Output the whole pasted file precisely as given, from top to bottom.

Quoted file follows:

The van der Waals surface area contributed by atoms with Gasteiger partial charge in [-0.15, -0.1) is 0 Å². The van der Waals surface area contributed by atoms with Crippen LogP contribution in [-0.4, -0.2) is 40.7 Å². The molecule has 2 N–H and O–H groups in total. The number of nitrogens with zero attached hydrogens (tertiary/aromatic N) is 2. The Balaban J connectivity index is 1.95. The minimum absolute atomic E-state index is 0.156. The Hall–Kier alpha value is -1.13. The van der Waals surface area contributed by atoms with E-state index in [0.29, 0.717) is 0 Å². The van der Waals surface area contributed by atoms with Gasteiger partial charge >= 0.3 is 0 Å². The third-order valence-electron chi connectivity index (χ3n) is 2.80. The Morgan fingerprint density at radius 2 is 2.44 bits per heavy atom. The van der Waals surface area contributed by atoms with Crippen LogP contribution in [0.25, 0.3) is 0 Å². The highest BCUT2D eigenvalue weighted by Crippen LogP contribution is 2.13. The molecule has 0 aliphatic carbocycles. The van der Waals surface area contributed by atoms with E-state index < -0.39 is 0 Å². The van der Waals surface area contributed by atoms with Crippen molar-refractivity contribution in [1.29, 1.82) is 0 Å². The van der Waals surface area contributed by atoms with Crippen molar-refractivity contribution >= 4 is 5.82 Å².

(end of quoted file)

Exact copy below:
The van der Waals surface area contributed by atoms with Gasteiger partial charge in [-0.15, -0.1) is 0 Å². The van der Waals surface area contributed by atoms with Crippen LogP contribution in [-0.4, -0.2) is 40.7 Å². The molecule has 2 N–H and O–H groups in total. The number of nitrogens with zero attached hydrogens (tertiary/aromatic N) is 2. The Balaban J connectivity index is 1.95. The minimum absolute atomic E-state index is 0.156. The Hall–Kier alpha value is -1.13. The van der Waals surface area contributed by atoms with E-state index in [0.29, 0.717) is 0 Å². The van der Waals surface area contributed by atoms with Gasteiger partial charge >= 0.3 is 0 Å². The third-order valence-electron chi connectivity index (χ3n) is 2.80. The Morgan fingerprint density at radius 2 is 2.44 bits per heavy atom. The van der Waals surface area contributed by atoms with Crippen LogP contribution in [0.25, 0.3) is 0 Å². The highest BCUT2D eigenvalue weighted by Crippen LogP contribution is 2.13. The molecule has 0 aliphatic carbocycles. The van der Waals surface area contributed by atoms with E-state index < -0.39 is 0 Å². The van der Waals surface area contributed by atoms with Crippen molar-refractivity contribution in [1.29, 1.82) is 0 Å². The van der Waals surface area contributed by atoms with Crippen molar-refractivity contribution >= 4 is 5.82 Å².